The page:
Director's Rule 5-066

Non-business income - Grants - Bona fide initiation fees, dues, contributions, tuition fees and endowment funds

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Non business income -Grants - Bona fide initiation fees, dues, contributions, tuition fees and endowment funds.

(1)  Introduction. SMC 5.45.100 B provides a business license tax deduction for amounts derived from activities and charges of essentially a non-business nature. Thus, outright gifts, donations, contributions, endowments, tuition, and initiation feesand dues which do not entitle the payor to receive any significant goods or services in return for the payment are not subject to the business license tax. The scope of this statutory deduction is limited to situations where no business or proprietary activity (including the rendering of goods or services) is engaged in which directly generates the income claimed for deduction.

Many for-profit or nonprofit entities may receive "amounts derived," as defined in this rule, which consist of a mixture of tax deductible amounts (bona fide initiation fees and dues) and taxable amounts (payment for significant goods and services rendered). For purposes of distinguishing between these kinds of income, the law requires that tax exemption provisions must be strictly construed against the person claiming exemption. Also, SMC 5.55.060 requires the maintenance of suitable records as may be necessary to determine the amount of any tax due. The result of these legal requirements is that all persons must keep adequate records sufficient to establish their entitlement to any claimed tax exemption or deduction.

Persons providing amusement, recreation, and physical fitness services should also refer to Rule 5-700 (Amusement, recreation, and physical fitness services).

(2)  Contributions, Donations, and Endowments. SMC 5.45.100 B provides in part: "In computing tax, there may be deducted from the measure of tax amounts derived from . . .(3) contributions; (4) donations; . . .and (8) endowment funds. Only amounts which are received as outright gifts are entitled to deduction. Any amounts, however designated, which are received in return for any goods, services, or business benefits are subject to business license tax under the appropriate classification depending upon the nature of the goods, services, or benefits provided. SMC 5.45.100 F provides for a specific deduction for compensation from public entities for health or social welfare services. Bona fide contributions, donations, and endowments may be taken as a deduction in computing the business license tax.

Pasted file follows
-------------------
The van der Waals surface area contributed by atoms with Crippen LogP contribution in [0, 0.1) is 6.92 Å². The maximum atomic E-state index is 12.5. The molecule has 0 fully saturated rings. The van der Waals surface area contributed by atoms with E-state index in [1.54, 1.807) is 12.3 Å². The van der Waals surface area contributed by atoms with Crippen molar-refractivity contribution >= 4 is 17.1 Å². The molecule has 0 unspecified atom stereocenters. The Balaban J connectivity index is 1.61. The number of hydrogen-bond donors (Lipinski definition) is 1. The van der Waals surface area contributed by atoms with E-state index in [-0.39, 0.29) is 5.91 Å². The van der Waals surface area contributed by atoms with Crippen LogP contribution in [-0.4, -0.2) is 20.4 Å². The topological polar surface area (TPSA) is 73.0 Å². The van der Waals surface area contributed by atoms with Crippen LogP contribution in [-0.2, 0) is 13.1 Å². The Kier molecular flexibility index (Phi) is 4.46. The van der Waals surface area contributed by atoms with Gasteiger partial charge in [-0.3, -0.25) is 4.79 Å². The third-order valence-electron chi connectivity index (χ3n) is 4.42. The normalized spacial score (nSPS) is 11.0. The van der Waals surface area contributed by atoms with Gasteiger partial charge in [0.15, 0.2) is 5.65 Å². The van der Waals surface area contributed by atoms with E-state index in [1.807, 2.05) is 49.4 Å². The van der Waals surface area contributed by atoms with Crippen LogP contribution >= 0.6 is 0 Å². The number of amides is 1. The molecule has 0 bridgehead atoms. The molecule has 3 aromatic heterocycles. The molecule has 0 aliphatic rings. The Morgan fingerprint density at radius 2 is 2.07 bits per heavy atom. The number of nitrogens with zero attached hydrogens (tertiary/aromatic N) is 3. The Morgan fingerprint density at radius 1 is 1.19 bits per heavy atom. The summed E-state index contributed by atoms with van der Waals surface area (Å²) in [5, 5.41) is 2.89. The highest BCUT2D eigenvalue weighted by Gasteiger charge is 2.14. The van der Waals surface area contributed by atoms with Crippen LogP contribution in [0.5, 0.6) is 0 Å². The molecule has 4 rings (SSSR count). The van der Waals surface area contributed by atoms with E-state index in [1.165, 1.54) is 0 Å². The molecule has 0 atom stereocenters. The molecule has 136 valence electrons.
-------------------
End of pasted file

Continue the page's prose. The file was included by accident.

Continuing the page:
(3)  Grants received by nonprofit organizations from governmental entities or other nonprofit organizations. Though "grants," which may be referred to as "gifts" or "awards," are not specifically included as a deduction in SMC 5.45.100 B, the Directorwill presume that a grant consisting of an award of money, good, property or service is a bona fide "contribution," "donation," or "endowment" within the scope and spirit of the deduction intended by the City Council when: (1) the grantor receives no significant good, services, or benefits in return for making the grant; (2) the grantor is a governmental entity; (3) the grants are used exclusively to promote, advance, or fulfill charitable purposes such as food, shelter, medical services, or job training for the poor and needy, including the administrative expenses related to the charitable purposes, within the meaning of section 501(c)(3) of the Internal Revenue Code and the regulations and case law administering and interpreting that section; or (4) the grants are given with limited guidelines or requirements as to how the money is to be used, and are not governed by specific instructions similar to language contained in a "contract for services."

It is not unusual for the person making a gift, whether by contribution, donation, grant, or endowment, to require some accountability for how the gift is used as a condition of receiving the gift or future gifts. This "accountability" can take the form of conditions or restrictions on the use of the gift or grant for specific charitable purposes or can take the form of certain written reports. Financial reports which simply indicate by category how the funds were used are an example of an "accountability report." Reports which discuss the nature of the project performed are also considered to be "accountability reports." General requirements to expend grant funds in a certain way or to provide written reports will not be solely used to determine whether a taxable service was performed. Grants in which the grantor receives public acknowledgement of the grant or gift are not taxable simply by reason of acknowledgment or the gift. The preceding accountability reports or similar reports required by the grantor does not constitute a service or good received by the grantor nor make the grant taxable.